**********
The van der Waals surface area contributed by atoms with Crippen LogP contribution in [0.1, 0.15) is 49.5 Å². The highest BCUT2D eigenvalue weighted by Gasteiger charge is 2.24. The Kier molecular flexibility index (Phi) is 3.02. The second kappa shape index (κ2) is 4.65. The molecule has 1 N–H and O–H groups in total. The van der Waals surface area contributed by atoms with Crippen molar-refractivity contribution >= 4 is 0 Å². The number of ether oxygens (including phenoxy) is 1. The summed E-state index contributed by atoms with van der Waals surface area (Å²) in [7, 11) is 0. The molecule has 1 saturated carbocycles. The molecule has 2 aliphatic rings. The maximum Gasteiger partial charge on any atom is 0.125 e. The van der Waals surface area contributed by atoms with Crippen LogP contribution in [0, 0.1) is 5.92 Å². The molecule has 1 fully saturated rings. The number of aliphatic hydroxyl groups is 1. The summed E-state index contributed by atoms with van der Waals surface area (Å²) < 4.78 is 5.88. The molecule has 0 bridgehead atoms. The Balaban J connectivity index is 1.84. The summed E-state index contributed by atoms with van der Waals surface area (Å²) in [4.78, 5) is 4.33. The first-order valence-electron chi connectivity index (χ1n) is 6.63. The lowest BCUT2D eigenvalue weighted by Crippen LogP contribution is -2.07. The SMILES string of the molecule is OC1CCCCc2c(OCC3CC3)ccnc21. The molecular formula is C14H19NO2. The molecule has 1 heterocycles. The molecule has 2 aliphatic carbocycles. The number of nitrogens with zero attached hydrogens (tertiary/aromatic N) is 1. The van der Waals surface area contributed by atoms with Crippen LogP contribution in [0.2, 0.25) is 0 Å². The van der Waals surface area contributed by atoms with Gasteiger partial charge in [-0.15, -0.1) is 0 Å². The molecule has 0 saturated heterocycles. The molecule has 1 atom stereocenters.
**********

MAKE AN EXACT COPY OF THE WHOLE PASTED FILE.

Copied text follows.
The van der Waals surface area contributed by atoms with Crippen LogP contribution in [0.1, 0.15) is 49.5 Å². The highest BCUT2D eigenvalue weighted by Gasteiger charge is 2.24. The Kier molecular flexibility index (Phi) is 3.02. The second kappa shape index (κ2) is 4.65. The molecule has 1 N–H and O–H groups in total. The van der Waals surface area contributed by atoms with Crippen molar-refractivity contribution >= 4 is 0 Å². The number of ether oxygens (including phenoxy) is 1. The summed E-state index contributed by atoms with van der Waals surface area (Å²) in [7, 11) is 0. The molecule has 1 saturated carbocycles. The molecule has 2 aliphatic rings. The maximum Gasteiger partial charge on any atom is 0.125 e. The van der Waals surface area contributed by atoms with Crippen LogP contribution in [0, 0.1) is 5.92 Å². The molecule has 1 fully saturated rings. The number of aliphatic hydroxyl groups is 1. The summed E-state index contributed by atoms with van der Waals surface area (Å²) < 4.78 is 5.88. The molecule has 0 bridgehead atoms. The Balaban J connectivity index is 1.84. The summed E-state index contributed by atoms with van der Waals surface area (Å²) in [4.78, 5) is 4.33. The first-order valence-electron chi connectivity index (χ1n) is 6.63. The lowest BCUT2D eigenvalue weighted by Crippen LogP contribution is -2.07. The SMILES string of the molecule is OC1CCCCc2c(OCC3CC3)ccnc21. The molecular formula is C14H19NO2. The molecule has 1 heterocycles. The molecule has 2 aliphatic carbocycles. The number of nitrogens with zero attached hydrogens (tertiary/aromatic N) is 1. The van der Waals surface area contributed by atoms with Crippen LogP contribution in [0.2, 0.25) is 0 Å². The van der Waals surface area contributed by atoms with Gasteiger partial charge in [-0.15, -0.1) is 0 Å². The molecule has 0 saturated heterocycles. The molecule has 1 atom stereocenters.